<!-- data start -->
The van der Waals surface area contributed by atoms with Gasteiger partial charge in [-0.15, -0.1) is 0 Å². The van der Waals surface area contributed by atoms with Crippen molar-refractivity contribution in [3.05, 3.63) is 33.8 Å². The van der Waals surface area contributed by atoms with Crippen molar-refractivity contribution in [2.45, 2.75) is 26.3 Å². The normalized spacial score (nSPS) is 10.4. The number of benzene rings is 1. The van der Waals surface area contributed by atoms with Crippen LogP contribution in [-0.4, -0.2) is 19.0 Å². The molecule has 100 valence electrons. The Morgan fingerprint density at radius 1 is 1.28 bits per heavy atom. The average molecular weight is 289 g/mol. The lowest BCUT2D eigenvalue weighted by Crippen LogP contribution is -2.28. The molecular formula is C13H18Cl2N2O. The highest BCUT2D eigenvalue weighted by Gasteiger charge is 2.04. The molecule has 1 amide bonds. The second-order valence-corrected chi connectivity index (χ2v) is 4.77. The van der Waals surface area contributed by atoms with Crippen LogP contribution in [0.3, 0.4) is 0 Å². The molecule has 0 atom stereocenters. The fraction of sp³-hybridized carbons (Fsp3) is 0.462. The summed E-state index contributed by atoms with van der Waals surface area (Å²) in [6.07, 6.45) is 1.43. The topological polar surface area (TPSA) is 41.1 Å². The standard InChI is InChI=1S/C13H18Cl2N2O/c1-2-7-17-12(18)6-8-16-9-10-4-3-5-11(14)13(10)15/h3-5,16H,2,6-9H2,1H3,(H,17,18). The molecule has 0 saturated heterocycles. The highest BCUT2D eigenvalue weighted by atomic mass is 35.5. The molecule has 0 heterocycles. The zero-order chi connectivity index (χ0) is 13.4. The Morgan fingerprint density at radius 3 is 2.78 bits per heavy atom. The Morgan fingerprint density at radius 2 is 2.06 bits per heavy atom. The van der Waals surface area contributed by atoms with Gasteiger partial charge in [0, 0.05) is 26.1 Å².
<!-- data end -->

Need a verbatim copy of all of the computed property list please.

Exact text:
The van der Waals surface area contributed by atoms with Gasteiger partial charge in [-0.15, -0.1) is 0 Å². The van der Waals surface area contributed by atoms with Crippen molar-refractivity contribution in [3.05, 3.63) is 33.8 Å². The van der Waals surface area contributed by atoms with Crippen molar-refractivity contribution in [2.45, 2.75) is 26.3 Å². The normalized spacial score (nSPS) is 10.4. The number of benzene rings is 1. The van der Waals surface area contributed by atoms with Crippen LogP contribution in [-0.4, -0.2) is 19.0 Å². The molecule has 100 valence electrons. The Morgan fingerprint density at radius 1 is 1.28 bits per heavy atom. The average molecular weight is 289 g/mol. The lowest BCUT2D eigenvalue weighted by Crippen LogP contribution is -2.28. The molecular formula is C13H18Cl2N2O. The highest BCUT2D eigenvalue weighted by Gasteiger charge is 2.04. The molecule has 1 amide bonds. The second-order valence-corrected chi connectivity index (χ2v) is 4.77. The van der Waals surface area contributed by atoms with Crippen LogP contribution in [0.3, 0.4) is 0 Å². The molecule has 0 atom stereocenters. The fraction of sp³-hybridized carbons (Fsp3) is 0.462. The summed E-state index contributed by atoms with van der Waals surface area (Å²) in [6.07, 6.45) is 1.43. The topological polar surface area (TPSA) is 41.1 Å². The standard InChI is InChI=1S/C13H18Cl2N2O/c1-2-7-17-12(18)6-8-16-9-10-4-3-5-11(14)13(10)15/h3-5,16H,2,6-9H2,1H3,(H,17,18). The molecule has 0 saturated heterocycles. The highest BCUT2D eigenvalue weighted by atomic mass is 35.5. The molecule has 0 heterocycles. The zero-order chi connectivity index (χ0) is 13.4. The Morgan fingerprint density at radius 3 is 2.78 bits per heavy atom. The Morgan fingerprint density at radius 2 is 2.06 bits per heavy atom. The van der Waals surface area contributed by atoms with Gasteiger partial charge in [0, 0.05) is 26.1 Å².